Why inequality matters

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Why inequality matters

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Joseph Stiglitz, Nobel laureate, overstates the role of big business in the gap between rich and poor

Back in 1975, income inequality in Britain on the standard economic measure stood well below the rich country average. Then something changed. During the following decades, the gap between rich and poor in Britain grew more rapidly than in any other advanced economy to a point that is now well above average and second only to the United States among the big developed countries.

Three questions follow. Why has this happened? Does it matter? And if it does, what’s to be done?

Joseph Stiglitz, a Nobel prize winner in economics, would have no hesitation in answering question one. His new book, The Price of Inequality, is mainly about the US, but his arguments apply with equal force to the UK. His main message is that inequality is at least as much the result of political forces as it is of economics. Governments set and enforce regulations that shape the market place; they distribute resources; they use taxes and social spending to influence the way in which money flows around the economy; and they alter the dynamics of wealth, for example by taxing inheritances or providing free public education.

So Stiglitz would not think it a coincidence that the steepest rise in inequality in the UK, at least as measured by the OECD, occurred during the Thatcher years. They brought massive changes in the structure of the economy—away from manufacturing, with the loss of large numbers of blue collar jobs spread across the country, and in favour of finance, with a relatively small number of highly paid jobs in the south east. They saw radical changes in the labour market: the labour share of GDP hit a peak in the late 1970s, and then fell steeply to a level from which it has never recovered. And the top rates of personal taxes were cut back sharply, on the view that this would stimulate growth across the wider economy. Unfortunately, according to Stiglitz, there is not “a grain of truth in trickle-down economics.”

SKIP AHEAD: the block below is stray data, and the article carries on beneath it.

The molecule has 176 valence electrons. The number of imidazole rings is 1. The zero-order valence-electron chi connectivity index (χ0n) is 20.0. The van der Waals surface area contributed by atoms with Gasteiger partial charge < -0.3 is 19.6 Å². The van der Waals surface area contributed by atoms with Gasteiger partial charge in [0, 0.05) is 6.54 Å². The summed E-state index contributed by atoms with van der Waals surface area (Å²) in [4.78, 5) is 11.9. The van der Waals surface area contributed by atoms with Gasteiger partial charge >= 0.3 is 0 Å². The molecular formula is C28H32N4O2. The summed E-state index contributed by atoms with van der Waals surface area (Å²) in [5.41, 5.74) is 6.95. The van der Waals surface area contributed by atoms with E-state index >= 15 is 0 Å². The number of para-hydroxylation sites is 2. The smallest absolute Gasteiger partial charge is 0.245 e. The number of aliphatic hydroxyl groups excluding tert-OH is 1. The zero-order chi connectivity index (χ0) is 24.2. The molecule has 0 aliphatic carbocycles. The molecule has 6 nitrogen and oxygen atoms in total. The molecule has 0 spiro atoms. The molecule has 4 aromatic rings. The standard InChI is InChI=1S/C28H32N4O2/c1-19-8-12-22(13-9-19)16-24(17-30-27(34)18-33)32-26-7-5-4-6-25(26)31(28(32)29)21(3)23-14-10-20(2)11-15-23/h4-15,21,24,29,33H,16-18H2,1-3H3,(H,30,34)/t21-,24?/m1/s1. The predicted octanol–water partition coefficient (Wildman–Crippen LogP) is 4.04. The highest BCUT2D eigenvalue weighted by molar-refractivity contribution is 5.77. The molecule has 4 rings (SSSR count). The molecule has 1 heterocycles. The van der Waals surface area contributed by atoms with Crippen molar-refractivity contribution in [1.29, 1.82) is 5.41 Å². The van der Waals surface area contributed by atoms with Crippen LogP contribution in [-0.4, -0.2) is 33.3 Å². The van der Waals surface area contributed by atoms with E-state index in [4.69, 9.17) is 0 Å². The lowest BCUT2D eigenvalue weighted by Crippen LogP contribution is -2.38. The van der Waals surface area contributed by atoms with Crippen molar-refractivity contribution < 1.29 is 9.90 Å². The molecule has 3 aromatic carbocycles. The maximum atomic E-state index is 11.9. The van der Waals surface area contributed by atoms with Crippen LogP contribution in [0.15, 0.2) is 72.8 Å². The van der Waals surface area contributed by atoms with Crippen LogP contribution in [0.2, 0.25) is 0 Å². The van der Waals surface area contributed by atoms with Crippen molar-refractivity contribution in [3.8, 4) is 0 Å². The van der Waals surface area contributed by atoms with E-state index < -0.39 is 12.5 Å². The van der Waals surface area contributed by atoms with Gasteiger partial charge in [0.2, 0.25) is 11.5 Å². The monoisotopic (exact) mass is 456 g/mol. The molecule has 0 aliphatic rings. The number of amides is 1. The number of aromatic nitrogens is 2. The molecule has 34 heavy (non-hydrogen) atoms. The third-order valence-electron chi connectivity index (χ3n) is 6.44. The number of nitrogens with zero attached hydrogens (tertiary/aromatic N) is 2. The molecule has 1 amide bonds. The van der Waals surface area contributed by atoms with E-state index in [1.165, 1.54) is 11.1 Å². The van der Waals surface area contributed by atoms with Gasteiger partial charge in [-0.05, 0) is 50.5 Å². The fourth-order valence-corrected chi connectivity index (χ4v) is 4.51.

In his view, “we have a political system that gives inordinate power to those at the top, and they have used that power not only to limit the extent of redistribution but also to shape the rules of the game and to extract from the public what can only be called large ‘gifts’.”

By this he means what he calls rent-seeking activities, whereby the new rich use their power to grab a larger slice of the economic pie without doing anything to increase its size. A long-standing critic of liberal capitalism, Stiglitz concedes that there may be a few decent business bosses, and even bankers, in the world. But for the most part, people who get to the top in business are willing to skirt or reshape the law, to take advantage of the poor, to exploit monopoly power, and to play unfairly when necessary.

He overstates his case by quite a margin. Income inequality has been rising steeply even in countries like Germany, Denmark and Sweden that have a strong bias towards social and economic equality. Other explanations for what’s happening include the way that information technology increases the productivity of those with the skills to use it, and replaces the jobs of those who can’t. And globalisation has played a part, by hugely increasing the supply of labour in the market economies of the world, and shifting jobs to the low income countries of Asia.

But it is true that unless governments are willing to lean against these big trends by adjusting their domestic policies, income inequality is likely to go on increasing.

So does this matter? Here, Stiglitz is much more convincing. A degree of inequality is inevitable in a modern economy. But taken to extremes, he argues that it leads to social, economic and political instability, and to lower growth.